A large tallit in a soft vanilla white hue, with unique integrated matte striping and netted fringes.
Cloth ties are sewn onto each corner of the tallit to enable you to easily rig it to the poles. These ties can be easily removed after the wedding.
The chuppah is symbolic of the cloud that covered Mount Sinai when Hashem made a covenant with the Twelve Tribes of Israel. What happened that day was a marriage ceremony in which Hashem "married" the Jewish people. Torah was the ketubah, the marital agreement, between Hashem and His bride.
In the years that followed this marital covenant, Hashem often accused His Bride of spiritual adultery because Israel was drawn after other gods. Eventually, Hashem divorced the northern ten tribes because of this (see Hosea, Chap. 1). Though He severely disciplined Judah, He spared them from divorce.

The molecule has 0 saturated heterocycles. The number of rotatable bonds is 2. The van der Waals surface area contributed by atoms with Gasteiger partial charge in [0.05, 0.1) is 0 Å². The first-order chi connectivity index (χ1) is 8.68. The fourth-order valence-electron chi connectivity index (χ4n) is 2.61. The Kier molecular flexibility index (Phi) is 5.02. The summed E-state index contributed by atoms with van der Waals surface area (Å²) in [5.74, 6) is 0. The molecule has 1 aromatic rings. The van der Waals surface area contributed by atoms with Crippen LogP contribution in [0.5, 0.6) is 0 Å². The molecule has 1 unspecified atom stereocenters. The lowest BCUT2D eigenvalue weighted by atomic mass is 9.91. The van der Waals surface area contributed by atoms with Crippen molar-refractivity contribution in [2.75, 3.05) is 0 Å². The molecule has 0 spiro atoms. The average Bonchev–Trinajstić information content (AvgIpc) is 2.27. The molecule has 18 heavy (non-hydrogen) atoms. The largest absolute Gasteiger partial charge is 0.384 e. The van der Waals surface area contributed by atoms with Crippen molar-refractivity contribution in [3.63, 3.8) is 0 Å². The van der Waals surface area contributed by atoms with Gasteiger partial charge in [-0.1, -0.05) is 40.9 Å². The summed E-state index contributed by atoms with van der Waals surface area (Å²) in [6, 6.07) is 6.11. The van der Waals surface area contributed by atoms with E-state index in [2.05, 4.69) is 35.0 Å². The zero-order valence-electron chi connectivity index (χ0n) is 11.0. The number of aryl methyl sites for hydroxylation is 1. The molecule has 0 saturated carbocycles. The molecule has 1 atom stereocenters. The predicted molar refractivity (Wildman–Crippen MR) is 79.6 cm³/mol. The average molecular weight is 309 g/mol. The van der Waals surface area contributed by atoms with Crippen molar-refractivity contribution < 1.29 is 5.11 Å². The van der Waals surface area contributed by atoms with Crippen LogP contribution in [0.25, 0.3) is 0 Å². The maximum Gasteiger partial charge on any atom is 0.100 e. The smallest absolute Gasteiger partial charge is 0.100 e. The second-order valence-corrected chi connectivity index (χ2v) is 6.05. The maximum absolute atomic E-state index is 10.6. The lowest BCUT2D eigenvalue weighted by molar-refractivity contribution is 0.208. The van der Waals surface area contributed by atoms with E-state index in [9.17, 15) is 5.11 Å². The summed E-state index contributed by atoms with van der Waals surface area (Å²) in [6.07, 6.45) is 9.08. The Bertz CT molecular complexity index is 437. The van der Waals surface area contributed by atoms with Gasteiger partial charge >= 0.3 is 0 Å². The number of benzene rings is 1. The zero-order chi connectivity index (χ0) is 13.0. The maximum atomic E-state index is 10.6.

Therefore, a Jewish wedding ceremony is symbolic of the ultimate, eternal marriage of Hashem with His people Israel.
Part of the reason a tallit is often used as a covering is the fringes, the tzitzis. In Bamidbar 15 Hashem tells Israel to make tassels on the edges of their garments. These ftassels symbolize the edges of the Clouds of Glory over Mount Sinai and the way the light of Hashem would flash through. Psalm 119 equates Torah of Moses with light. This implies that the flashing beams of sunlight coming through the fringes are the light of Hashem that comes into our lives as we obey Him and keep His Torah.
Bamidbar 15:39 says that these fringes are to remind the Israelites of their marriage covenant that we call Torah. Therefore, the tallit and its fringes remind the couple that they are part of a greater, eternal covenant and that they should keep Torah from their hearts all the days of their lives. (Explanation written by Shmuel Brin)